The Truth about Transitioning Techies to Project Management (4 of 5)

Organizational Development

Given project success is central to an organizations ability to compete, the question becomes, how does the organization develop competent project managers?

(As a side note: In order to keep this blog discussion short and to the point, I’m going to ignore complicating factors such as the boon/bust economic cycles, the growing highly mobile workforce, contracting project management services, etc.)

New project management positions are going to be filled by either current employees or new hires.  The transition of the current employee to project manager is where we started this discussion.  Assuming the organization has a candidate capable of making the transition successfully (that is, they have the interpersonal skills); it is still a long road from techie to project manager.  Those attempting it may be frustrated with the progress because at best it will be a lateral move, but more probably a step backwards (smaller projects, lack of experience, leadership challenges, etc.)

The other alternative source for a project manager is a new hire.  The road to bring on a productive individual is shorter because you can hire education/certification and experience. The key challenge with this route is establishing the candidate’s level of interpersonal skills for leadership and the cultural fit to the organization.

In either case, current employee or new hire, the organization should focus on:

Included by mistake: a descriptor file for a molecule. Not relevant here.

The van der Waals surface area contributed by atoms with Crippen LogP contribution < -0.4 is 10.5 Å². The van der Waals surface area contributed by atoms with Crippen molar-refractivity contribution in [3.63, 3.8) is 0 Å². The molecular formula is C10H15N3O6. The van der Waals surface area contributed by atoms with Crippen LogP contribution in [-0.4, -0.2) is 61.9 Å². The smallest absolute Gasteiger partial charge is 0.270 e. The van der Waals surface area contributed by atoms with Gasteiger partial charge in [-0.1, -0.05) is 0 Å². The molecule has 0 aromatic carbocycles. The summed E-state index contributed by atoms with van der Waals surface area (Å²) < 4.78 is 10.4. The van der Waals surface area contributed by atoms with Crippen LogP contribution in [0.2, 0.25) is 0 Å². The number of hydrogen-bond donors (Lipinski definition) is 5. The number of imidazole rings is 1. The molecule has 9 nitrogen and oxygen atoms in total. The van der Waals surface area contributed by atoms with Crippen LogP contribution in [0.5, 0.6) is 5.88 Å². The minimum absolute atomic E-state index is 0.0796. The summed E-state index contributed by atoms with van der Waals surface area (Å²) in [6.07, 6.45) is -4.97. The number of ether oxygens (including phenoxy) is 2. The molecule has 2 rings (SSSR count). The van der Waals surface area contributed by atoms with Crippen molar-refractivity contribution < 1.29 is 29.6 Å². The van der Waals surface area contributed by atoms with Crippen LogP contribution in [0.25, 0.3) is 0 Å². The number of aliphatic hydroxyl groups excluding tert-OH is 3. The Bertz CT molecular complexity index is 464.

• Recruiting and selecting individual with the strong interpersonal skills
  • Develop transition programs to make the individual productive, at the base-level, as quick as possible

Further there is the issue of organizational support for development of all project managers over time.  In sports-speak, the organization needs to constantly strengthen their project manager bench.  A strong bench not only provides for effective project execution, but it also helps with unforeseen circumstances, like attrition.  Some things that need to be considered are:

  • Career paths for project managers, based on competence level
  • Career path levels with authority, based on importance to the organization
  • Support continuous education with defined goals; individual as well as the organization
  • Measure project manager performance with key success factors that relate to their role
  • Active participation in mentoring and coaching programs

What does all this mean in a nutshell?

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